Acquiring New Vocabulary the Old-Fashioned Way – By Reading!
So, you are preparing yourself for the GRE and you need to add some egghead words to your prodigiousand more commonly utilized line-up of text-speak, pop culture jargon, and 4-letter expletives (hey, studying for the GRE can be stressful!) Certainly, you are aware that there are tools for such a task to be found on many websites – Kaplan, of course, includes in our course offerings many effective means to increase and enrich your vocabulary.
Additionally, reading novels and certain newspapers and magazines (the ones that don’t cater to a fifth-grade reading level – all apologies to USA Today and People magazine, which are just fine for their purpose of informing and entertaining) will aid you in realizing heretofore unexplored words. However, perhaps even better fodder for the acquisition of headier, grad-level words can be found by examining trade journals and works of non-fiction. Try delving into the dense prose that can readily be found in such word hordes as The Wall Street Journal or Architectural Digest. Not into mergers and acquisitions? Is the study of buttresses not to your liking? Indeed, if you search with the slightest zest, you can locate a vocabulary-invigorating periodical that may actually speak to your own interests.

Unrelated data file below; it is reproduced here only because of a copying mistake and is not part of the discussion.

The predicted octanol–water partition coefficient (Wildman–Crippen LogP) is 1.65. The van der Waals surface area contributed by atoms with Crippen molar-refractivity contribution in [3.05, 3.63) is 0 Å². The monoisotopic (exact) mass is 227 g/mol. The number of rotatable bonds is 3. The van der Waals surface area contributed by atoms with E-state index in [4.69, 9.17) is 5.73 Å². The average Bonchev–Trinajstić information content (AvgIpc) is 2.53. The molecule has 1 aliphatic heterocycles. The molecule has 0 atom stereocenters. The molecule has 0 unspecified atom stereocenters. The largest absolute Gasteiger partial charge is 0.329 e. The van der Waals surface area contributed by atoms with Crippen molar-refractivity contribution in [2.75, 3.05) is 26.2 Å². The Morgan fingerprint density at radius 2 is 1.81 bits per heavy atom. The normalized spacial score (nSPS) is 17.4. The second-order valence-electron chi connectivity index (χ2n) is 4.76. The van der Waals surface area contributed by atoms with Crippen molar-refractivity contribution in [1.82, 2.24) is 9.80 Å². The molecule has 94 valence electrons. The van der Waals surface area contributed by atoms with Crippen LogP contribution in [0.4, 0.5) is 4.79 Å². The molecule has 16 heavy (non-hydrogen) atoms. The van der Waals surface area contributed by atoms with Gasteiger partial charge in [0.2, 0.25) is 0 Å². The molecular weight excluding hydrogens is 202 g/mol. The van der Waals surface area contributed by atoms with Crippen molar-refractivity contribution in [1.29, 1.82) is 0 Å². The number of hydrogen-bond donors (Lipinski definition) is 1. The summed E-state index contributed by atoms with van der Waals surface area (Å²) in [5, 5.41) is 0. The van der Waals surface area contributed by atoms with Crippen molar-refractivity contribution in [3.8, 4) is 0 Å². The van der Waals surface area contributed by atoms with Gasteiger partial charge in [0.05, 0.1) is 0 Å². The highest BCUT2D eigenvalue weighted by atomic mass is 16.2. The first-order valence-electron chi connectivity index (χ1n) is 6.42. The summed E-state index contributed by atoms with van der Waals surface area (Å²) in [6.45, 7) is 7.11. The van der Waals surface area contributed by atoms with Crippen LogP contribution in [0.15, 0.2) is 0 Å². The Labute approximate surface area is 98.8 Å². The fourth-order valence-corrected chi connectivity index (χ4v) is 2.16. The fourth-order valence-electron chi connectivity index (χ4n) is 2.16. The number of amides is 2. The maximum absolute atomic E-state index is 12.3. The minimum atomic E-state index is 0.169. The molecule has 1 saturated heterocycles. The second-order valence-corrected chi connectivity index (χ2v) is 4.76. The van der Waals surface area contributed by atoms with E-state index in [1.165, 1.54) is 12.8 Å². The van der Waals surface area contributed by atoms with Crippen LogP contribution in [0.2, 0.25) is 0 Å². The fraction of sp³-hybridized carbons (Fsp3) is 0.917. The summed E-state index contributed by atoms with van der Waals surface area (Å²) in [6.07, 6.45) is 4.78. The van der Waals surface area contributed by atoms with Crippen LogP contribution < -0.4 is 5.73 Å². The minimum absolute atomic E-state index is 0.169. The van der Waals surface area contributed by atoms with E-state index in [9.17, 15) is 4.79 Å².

Moreover, since the New GRE Verbal section is known to traffic in questions concerning the logical analysis of arguments, your reading and appraising such content in political or economic publications, for instance, can’t help but serve you synchronous benefits.
Acquiring a rich and test-ready vocabulary via contextual clues found within the writing of an intelligent author rather than simply studying the dry drudgery of flashcards or daily list o’ words repetition is much more intuitive, organic, and heaven forbid, fun!
After all, The New GRE now limits its assessment of your word knowledge to sentence equivalence, text completions and words-in-context of reading comp passages. Since the GRE has retired its tired format of testing words in a vacuum (antonyms and analogies), why not learn them in a similar manner to that in which they are tested?